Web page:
2. Patriarch of Jerusalem, A. D. 629-638, was a native of Damascus, and at first a sophist, afterwards a monk, and in A. D. 629 he succeeded Modestus as patriarch of Jerusalem.
He distinguished himself as a defender of orthodoxy ; and at the Council of Alexandria, in A. D. 633, he openly charged Cyrus with introducing heresy into the church under pretence of peace, and renounced all communion with him. When Jerusalem was taken by Omar, in A. D. 636, he obtained for the Christians the free exercise of their worship.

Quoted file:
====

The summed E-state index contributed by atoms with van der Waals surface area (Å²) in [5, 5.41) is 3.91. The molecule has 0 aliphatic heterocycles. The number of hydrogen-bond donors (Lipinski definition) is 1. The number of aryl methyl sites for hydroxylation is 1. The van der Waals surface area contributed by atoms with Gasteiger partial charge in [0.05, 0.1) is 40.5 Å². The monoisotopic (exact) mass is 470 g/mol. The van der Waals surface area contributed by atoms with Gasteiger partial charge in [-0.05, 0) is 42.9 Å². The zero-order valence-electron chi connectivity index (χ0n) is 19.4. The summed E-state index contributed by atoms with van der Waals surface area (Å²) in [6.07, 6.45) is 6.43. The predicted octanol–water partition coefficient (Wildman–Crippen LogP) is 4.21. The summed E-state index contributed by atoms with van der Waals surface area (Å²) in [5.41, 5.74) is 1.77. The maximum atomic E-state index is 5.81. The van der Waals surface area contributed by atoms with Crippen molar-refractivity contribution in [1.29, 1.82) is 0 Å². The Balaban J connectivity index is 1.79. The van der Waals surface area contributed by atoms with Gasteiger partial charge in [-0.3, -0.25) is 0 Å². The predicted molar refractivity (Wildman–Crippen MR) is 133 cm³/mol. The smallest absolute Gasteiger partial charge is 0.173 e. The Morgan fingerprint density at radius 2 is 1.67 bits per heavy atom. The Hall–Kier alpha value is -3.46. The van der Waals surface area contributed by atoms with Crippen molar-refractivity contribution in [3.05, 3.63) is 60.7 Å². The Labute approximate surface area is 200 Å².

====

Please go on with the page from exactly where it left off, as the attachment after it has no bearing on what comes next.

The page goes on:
He died, according to some, in the same year; according to others, two years later, in A. D. 638.
There are extant in MS. numerous epistles, discourses, commentaries, and other treatises, by Sophronius, full lists of which are given by Fabricius and Cave.
He also wrote hymns and other poems. An Anacreontic poem by him, on the subject of Simeon taking Christ into his arms, was published by Leo Allatius, in his Diatriba de Simeonibus,
pp. 5, foll. Three epigrams in the Greek Anthology are ascribed to him.
Fabric. Bibl. Graec.
vol. ix. pp. 162-169; Cave, Script. Eccles. Hist. Litt. s. a. 629,
p. 579; Vossius, de Hist. Graec.
pp. 333, 334, ed. Westermann ; Brunck, Anal.
vol. iii. p. 125; Jacob's, Anth. Graec.
vol. iv. p. 95. vol. xiii. pp. 619, 954, 955.